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What Made The Sunset?

What Made The Sunset? image
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Xnere are a great niany people who do not know Sunset Cox's real Christian name, and wonder how it was tliat he carne to sport such a wild title as that which is given to the declining of the glorious God of Day slopiiig slowly over the Western hills. He was not always called Sixnset. When a prattling child he was named Samuel Sullivan, and not until he became the prattling editor oi the Ohio Statesman, in 1853, did he win his gorgeous epithet. He is an able man - quick-witted, lively, and provocative oí eriticism - and sound when he chooses to be, but it was f or no brilliancy that he gained the title of Sunset. On May 19, 1853, the following rnagniloquent description appeared from him in the Ohio Statesrnan, and then he bade adieu to Samuel Sullivan, and ever since has been knownas Sunset - a name which is his not without desert : " What a stormfnl sunset was that of last night ! How glorious the storm, and how splendid the setting of the sun ! We do not remember ever to have seen the like on our round globe. The scène opened in the west, with a whole horizon full of a golden interponetrating iustre, which colored the foliage and brightened every. object in its own rich dyes. The colors grew deeper and richer, until the golden lustre was transformed iuto a storm eloud, full of finest lightning, whioh lcaped in dazzling zigzags all round and over the city. The wind arose with fury, tho slender shruba and giant trees made obeisance to its majesty. Some even anapped before its force. The strawbeny beds and grass plots 'tiirned up their whites ' to see Zephyrus march by. As the rain canie, and the pools formed, and the gutters hurried away, thuuder roared grandly, and the fire bells caught the excitement and rung with hearty chorus. The sonth and oast received the copióus showors, and the west all at once brightened up in a long, polished belt of azure, worthy of a Sicilian sky. Preseutly a cloud appeared in the azure belt, in the fqrm of a castellated city. . It became more vivid, revealing strange forms of peerless fanes and alabaster temples and glories rare and grand in this mundane sphere. It reminds us of Wordsworth's splendid verse in his ' Excmsion :' The appearance iuBtantaneouely dieclosed Was of a luighty city, boldly say A wildenietfs of buildings, sinking far And self withdrawn into a wondroue depth, Far sinking into splendor without eud ! ' ' Bilt thè city vanished only to give place to anotuer isle, where tho most beaatif ui forms of foliage' appeared, imaginfí a paradise in the distant aud purified air. The sun, wearied of the elemental commotion, sank behind the green plains of the west. The ' groat eye m heaven, ' however, not down without a dark brow hanging over its departing light. The rich iïush of the unearthly light had passed and the rain liad oeased; when tho solemn church bells pealed, the laughter of children out and joyons aftèr the storm in heard with the carol of birds, while the forked and piu-ple weapon of tLe skies still dartod illumination around the Starling College, tryiog to rival its angels and leap iuto its dark windows. Candles are lighted. The piano strikeH up. We feel that it is good to have a home - good to be on the earth where such revelations of beanty and power may be matio. And as we eannot refrain from reminding our readers of everything wonderful in our city, we have begun and ended our feeble etchiiig of a sunset which comea so rarely t'uat ite glory should bo committe 1 to inimoiibal type." A peogramme is on foot to cali a eonvention to be held at St. Paul on tlio 34 4th, and 6th of July, or about that time, to whioh are invitod delogates from every county in the State, to represent the breeders of horses, cattle, hogs, sheep, poultry. and the daiiy interest, in order to form a stock-breedera' association through which to disseminate the practical knowledge as to the breeding and cross-breeding, feeding, handling, and the general ímprovement of each of the above' branches of industry.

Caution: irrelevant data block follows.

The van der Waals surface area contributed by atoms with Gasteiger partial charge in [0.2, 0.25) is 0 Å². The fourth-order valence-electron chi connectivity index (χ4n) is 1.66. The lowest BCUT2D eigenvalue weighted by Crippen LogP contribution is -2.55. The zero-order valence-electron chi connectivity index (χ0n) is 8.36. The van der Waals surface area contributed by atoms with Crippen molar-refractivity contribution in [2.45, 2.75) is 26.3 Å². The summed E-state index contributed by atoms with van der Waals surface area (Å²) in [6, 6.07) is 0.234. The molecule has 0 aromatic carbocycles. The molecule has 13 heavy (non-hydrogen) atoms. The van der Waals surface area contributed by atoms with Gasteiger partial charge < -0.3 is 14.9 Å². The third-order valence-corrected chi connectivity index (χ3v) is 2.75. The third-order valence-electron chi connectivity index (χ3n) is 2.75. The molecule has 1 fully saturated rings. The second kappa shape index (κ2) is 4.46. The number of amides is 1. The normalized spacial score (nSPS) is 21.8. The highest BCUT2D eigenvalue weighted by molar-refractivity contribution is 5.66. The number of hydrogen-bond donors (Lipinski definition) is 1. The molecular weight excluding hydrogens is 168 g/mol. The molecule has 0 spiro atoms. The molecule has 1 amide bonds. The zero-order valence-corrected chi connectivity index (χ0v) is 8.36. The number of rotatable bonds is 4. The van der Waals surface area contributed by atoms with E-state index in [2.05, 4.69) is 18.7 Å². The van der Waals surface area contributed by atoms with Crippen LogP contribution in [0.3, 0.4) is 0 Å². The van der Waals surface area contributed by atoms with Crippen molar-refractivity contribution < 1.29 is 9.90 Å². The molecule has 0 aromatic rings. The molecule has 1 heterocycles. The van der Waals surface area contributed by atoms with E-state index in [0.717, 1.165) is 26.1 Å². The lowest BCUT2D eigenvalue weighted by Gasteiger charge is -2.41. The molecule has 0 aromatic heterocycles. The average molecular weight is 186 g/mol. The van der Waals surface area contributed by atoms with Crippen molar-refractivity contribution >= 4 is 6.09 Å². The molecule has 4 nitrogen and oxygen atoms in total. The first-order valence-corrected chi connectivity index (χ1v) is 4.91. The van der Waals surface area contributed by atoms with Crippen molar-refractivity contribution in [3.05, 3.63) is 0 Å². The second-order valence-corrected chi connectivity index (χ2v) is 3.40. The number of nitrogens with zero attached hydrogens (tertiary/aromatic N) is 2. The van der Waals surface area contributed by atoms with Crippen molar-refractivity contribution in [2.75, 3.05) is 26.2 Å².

Old News
Michigan Argus